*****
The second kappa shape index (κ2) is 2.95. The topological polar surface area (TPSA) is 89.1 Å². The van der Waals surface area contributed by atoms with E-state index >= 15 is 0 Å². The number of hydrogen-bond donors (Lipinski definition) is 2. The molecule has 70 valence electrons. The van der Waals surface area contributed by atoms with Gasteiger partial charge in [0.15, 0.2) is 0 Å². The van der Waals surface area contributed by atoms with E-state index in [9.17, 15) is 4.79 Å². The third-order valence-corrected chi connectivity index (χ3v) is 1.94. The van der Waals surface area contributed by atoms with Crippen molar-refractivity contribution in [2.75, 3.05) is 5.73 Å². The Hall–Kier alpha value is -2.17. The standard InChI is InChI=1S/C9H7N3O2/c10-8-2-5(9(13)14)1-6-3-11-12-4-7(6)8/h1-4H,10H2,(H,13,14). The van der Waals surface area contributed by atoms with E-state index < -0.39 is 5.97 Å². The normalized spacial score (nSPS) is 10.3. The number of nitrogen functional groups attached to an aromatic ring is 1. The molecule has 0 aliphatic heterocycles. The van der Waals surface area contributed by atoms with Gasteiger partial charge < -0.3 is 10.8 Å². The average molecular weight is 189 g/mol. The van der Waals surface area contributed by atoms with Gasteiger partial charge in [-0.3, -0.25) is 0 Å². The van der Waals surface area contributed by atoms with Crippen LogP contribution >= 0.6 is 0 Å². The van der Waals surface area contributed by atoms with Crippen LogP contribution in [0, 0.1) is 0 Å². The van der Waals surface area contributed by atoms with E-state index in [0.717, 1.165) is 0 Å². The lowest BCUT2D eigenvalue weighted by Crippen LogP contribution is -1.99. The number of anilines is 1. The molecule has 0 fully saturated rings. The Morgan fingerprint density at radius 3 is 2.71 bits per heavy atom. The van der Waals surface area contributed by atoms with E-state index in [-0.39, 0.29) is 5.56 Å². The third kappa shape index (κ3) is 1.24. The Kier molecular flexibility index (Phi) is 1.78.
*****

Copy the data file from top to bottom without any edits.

The second kappa shape index (κ2) is 2.95. The topological polar surface area (TPSA) is 89.1 Å². The van der Waals surface area contributed by atoms with E-state index >= 15 is 0 Å². The number of hydrogen-bond donors (Lipinski definition) is 2. The molecule has 70 valence electrons. The van der Waals surface area contributed by atoms with Gasteiger partial charge in [0.15, 0.2) is 0 Å². The van der Waals surface area contributed by atoms with E-state index in [9.17, 15) is 4.79 Å². The third-order valence-corrected chi connectivity index (χ3v) is 1.94. The van der Waals surface area contributed by atoms with Crippen molar-refractivity contribution in [2.75, 3.05) is 5.73 Å². The Hall–Kier alpha value is -2.17. The standard InChI is InChI=1S/C9H7N3O2/c10-8-2-5(9(13)14)1-6-3-11-12-4-7(6)8/h1-4H,10H2,(H,13,14). The van der Waals surface area contributed by atoms with E-state index < -0.39 is 5.97 Å². The normalized spacial score (nSPS) is 10.3. The number of nitrogen functional groups attached to an aromatic ring is 1. The molecule has 0 aliphatic heterocycles. The van der Waals surface area contributed by atoms with Gasteiger partial charge < -0.3 is 10.8 Å². The average molecular weight is 189 g/mol. The van der Waals surface area contributed by atoms with Gasteiger partial charge in [-0.3, -0.25) is 0 Å². The van der Waals surface area contributed by atoms with Crippen LogP contribution >= 0.6 is 0 Å². The van der Waals surface area contributed by atoms with Crippen LogP contribution in [0, 0.1) is 0 Å². The van der Waals surface area contributed by atoms with E-state index in [0.717, 1.165) is 0 Å². The lowest BCUT2D eigenvalue weighted by Crippen LogP contribution is -1.99. The number of anilines is 1. The molecule has 0 fully saturated rings. The Morgan fingerprint density at radius 3 is 2.71 bits per heavy atom. The van der Waals surface area contributed by atoms with E-state index in [-0.39, 0.29) is 5.56 Å². The third kappa shape index (κ3) is 1.24. The Kier molecular flexibility index (Phi) is 1.78.